“Almost one-third of human food relies on bee pollination. Bees play an important role in the ecosystem,” he said.
Meanwhile, he does his best to defend his own hives against whatever nature throws at them.
“We believe we have to work hard first, and then heaven will help us,” he said.
The Han Kuang exercises, the nation’s major war games, are to start today and run for five days. The drills are to include a military aircraft emergency takeoff and landing exercise on a regular roadway on Wednesday, featuring all three fighter jet models in Taiwan’s fleet, a military source said last week. The drill is to begin at 6:30am on a 3km section of Provincial Highway No. 1 in Pingtung County’s Jiadong Township (佳冬), and feature an Indigenous Defense Fighter, an F-16V, a Mirage 2000-5 and an E-2K Hawkeye early warning aircraft, the source said. The emergency landing and takeoff drill aims to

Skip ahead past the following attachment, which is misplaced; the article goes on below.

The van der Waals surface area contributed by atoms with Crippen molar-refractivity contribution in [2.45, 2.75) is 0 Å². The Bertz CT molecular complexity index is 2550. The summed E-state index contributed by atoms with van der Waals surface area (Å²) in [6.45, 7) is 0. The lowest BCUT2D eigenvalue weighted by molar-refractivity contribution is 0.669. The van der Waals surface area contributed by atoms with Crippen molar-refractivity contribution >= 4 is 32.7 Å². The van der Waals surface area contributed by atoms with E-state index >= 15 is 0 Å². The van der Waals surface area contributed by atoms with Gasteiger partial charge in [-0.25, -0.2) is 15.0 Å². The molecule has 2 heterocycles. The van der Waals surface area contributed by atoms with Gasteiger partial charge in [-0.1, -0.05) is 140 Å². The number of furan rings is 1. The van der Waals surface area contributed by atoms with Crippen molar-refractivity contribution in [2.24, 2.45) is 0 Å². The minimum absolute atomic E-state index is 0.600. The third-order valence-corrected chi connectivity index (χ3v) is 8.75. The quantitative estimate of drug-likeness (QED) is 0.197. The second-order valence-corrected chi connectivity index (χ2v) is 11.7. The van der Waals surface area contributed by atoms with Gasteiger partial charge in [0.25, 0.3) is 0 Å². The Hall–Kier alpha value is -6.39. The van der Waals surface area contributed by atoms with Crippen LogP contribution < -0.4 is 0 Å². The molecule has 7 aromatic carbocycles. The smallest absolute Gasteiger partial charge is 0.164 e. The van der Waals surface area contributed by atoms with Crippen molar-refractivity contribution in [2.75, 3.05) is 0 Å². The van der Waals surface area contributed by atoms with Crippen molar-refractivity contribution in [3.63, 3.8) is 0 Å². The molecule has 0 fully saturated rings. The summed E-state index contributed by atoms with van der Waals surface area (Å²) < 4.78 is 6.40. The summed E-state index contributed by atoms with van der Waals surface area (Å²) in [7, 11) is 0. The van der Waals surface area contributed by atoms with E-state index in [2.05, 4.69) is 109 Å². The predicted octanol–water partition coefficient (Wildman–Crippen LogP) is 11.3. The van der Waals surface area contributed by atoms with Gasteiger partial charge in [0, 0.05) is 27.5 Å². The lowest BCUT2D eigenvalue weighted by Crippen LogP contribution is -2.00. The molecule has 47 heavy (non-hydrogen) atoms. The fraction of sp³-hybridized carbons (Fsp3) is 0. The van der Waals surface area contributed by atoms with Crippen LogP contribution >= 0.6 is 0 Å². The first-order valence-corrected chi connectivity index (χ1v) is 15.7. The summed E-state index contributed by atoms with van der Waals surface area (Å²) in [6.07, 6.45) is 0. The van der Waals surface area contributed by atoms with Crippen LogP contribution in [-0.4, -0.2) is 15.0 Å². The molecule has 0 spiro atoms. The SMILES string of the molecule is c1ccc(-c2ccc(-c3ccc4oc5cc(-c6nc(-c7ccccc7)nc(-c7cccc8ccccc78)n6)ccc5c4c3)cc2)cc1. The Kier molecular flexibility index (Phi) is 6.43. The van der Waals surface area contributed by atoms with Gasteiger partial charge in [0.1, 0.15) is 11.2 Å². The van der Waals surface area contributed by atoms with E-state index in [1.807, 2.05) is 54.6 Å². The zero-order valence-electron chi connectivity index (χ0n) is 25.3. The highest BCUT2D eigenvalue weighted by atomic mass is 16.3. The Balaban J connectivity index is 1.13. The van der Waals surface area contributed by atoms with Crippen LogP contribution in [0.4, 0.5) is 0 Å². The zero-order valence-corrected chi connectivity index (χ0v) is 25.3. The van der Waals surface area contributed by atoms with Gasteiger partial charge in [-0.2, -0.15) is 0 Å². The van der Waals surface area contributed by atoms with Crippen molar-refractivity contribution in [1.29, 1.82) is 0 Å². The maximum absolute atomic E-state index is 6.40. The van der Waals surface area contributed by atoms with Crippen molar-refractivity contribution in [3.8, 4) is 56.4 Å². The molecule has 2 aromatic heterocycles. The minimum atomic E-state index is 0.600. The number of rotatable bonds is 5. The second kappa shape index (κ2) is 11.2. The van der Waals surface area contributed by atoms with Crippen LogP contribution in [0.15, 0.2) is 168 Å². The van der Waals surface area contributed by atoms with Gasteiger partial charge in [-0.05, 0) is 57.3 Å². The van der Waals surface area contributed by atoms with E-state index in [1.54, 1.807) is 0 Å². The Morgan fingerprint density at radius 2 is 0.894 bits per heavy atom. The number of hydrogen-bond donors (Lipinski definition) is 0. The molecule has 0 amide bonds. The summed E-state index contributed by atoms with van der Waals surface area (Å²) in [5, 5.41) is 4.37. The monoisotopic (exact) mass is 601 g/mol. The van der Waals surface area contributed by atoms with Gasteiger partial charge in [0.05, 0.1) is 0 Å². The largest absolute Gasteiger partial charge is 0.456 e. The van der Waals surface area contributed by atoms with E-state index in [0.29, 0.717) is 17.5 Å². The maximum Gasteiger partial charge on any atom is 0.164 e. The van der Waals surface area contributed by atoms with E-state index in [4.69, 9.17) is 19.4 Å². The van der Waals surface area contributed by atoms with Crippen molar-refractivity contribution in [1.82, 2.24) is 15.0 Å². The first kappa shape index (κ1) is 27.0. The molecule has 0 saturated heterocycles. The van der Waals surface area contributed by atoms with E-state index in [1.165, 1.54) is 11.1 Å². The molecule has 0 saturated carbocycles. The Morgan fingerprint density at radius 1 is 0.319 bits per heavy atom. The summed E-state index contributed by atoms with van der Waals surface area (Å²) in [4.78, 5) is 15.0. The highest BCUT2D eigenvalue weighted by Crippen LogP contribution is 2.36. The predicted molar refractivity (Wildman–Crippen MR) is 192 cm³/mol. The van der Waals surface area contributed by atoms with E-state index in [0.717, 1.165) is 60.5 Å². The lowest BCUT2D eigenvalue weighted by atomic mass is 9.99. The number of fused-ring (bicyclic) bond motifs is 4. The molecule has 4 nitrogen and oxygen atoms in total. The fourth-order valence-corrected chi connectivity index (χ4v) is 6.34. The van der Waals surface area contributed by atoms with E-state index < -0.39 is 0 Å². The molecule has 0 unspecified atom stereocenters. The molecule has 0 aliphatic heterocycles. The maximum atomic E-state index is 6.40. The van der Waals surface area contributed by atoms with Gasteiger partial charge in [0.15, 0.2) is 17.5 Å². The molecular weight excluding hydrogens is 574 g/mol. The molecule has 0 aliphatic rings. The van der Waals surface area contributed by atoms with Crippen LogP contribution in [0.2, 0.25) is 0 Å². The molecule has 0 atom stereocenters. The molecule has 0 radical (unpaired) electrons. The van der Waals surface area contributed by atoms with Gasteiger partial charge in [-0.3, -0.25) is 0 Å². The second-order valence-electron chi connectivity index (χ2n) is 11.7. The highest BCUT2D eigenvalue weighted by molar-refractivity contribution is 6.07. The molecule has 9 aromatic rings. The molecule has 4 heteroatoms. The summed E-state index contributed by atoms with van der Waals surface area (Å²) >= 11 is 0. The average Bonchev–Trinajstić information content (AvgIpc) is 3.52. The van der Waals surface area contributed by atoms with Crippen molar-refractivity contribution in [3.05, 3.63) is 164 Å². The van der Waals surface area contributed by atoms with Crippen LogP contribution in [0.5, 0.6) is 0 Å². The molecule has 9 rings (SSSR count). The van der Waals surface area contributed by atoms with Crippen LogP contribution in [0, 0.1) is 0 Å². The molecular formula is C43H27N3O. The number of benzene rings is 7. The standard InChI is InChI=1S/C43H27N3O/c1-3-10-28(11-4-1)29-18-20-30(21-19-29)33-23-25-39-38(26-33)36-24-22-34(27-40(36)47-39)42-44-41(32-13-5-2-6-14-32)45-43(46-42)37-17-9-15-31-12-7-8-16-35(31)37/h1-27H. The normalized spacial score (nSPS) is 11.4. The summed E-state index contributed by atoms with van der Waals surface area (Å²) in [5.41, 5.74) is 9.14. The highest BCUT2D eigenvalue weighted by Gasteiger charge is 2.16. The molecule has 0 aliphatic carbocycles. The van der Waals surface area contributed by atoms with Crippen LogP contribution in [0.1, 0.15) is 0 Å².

MRNA VACCINE: Heart inflammation is rare, but possible after a Pfizer-BioNTech COVID-19 shot, and students need to be aware of possible side effects, an expert said As Pfizer-BioNTech COVID-19 vaccinations for students aged 12 to 17 are to begin on campuses on Thursday next week, the Central Epidemic Command Center (CECC) yesterday urged recipients to be especially watchful for five signs of possible myocarditis or pericarditis, which are rare adverse reactions to some COVID-19 vaccines. The Ministry of Health and Welfare’s Advisory Committee on Immunization Practices convener Lee Ping-ing (李秉穎) joined the CECC’s daily news briefing to report on possible side effects after receiving a BioNTech vaccine. Lee said that cases of myocarditis and pericarditis have been observed in people in the US who have received mRNA COVID-19